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Yes, you're correct about USCF rules. Rule 11D1 says the director may not correct illegal moves in time pressure. Outside of time pressure the director has the option of using 11H and correcting illegal moves or 11H1 and not correcting them, but cannot switch between the two.

I would also point to rule 21D which lists the ways the director may intervene in a game:

21D. Intervening in games.
The director’s intervention in a chess game shall generally be limited to the following:
...
21D2. Correcting illegal moves observed.
Correcting any illegal moves observed, unless time pressure exists (11D1) or Variation 11H1 is used (the director does not correct illegal moves unless asked by a player).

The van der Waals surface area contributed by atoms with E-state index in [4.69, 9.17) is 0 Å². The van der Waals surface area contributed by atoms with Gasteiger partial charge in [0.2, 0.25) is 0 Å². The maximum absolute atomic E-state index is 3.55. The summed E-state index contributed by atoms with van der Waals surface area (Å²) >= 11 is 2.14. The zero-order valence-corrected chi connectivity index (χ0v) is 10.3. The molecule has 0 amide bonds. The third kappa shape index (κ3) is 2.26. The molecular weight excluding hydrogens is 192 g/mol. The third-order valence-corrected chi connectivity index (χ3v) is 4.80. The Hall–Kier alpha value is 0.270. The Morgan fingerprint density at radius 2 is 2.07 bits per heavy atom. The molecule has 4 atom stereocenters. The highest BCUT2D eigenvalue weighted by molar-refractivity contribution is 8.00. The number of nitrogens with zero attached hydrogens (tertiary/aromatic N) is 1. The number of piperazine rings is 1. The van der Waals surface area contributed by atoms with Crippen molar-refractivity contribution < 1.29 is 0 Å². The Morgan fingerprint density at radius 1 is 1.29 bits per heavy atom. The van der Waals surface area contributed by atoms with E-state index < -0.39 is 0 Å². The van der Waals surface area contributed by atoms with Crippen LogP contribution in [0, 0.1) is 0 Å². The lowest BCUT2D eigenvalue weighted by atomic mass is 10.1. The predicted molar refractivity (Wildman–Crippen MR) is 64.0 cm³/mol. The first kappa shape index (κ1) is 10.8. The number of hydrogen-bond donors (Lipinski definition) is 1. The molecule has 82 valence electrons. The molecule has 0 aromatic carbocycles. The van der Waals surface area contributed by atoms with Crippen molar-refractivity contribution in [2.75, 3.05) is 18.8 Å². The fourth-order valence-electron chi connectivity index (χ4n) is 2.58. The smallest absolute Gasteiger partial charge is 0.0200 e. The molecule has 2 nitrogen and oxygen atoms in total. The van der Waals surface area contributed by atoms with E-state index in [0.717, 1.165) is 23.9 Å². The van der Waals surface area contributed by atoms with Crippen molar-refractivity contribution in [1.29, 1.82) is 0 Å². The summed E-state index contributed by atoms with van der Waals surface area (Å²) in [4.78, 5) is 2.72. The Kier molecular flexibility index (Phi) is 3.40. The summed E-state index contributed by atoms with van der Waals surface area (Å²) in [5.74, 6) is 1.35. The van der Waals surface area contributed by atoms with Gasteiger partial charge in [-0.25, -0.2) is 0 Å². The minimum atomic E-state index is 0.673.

As you can see, 21D2 lists correcting illegal moves as one of the limited ways the director may intervene in a game (unless an exception applies).

As far as FIDE rules go, I see nothing prohibiting an arbiter from correcting an illegal move. Rule 7.5.1 says in part:

If during a game it is found that an illegal move has been completed, the position immediately before the irregularity shall be reinstated.

Rule 12.1 says

The arbiter shall see that the Laws of Chess are observed

which may indicate a duty to do so, but I'm less confident in that. Rule A.4.2 explicitly says the arbiter should intervene if they see an illegal move, but that rule only applies in rapid games. This might indicate that there isn't a duty to do so outside rapid games (why would they spell out that duty here, but not in the main rules, if it applies to both?)

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Should an USCF arbiter correct illegal moves without a player claim?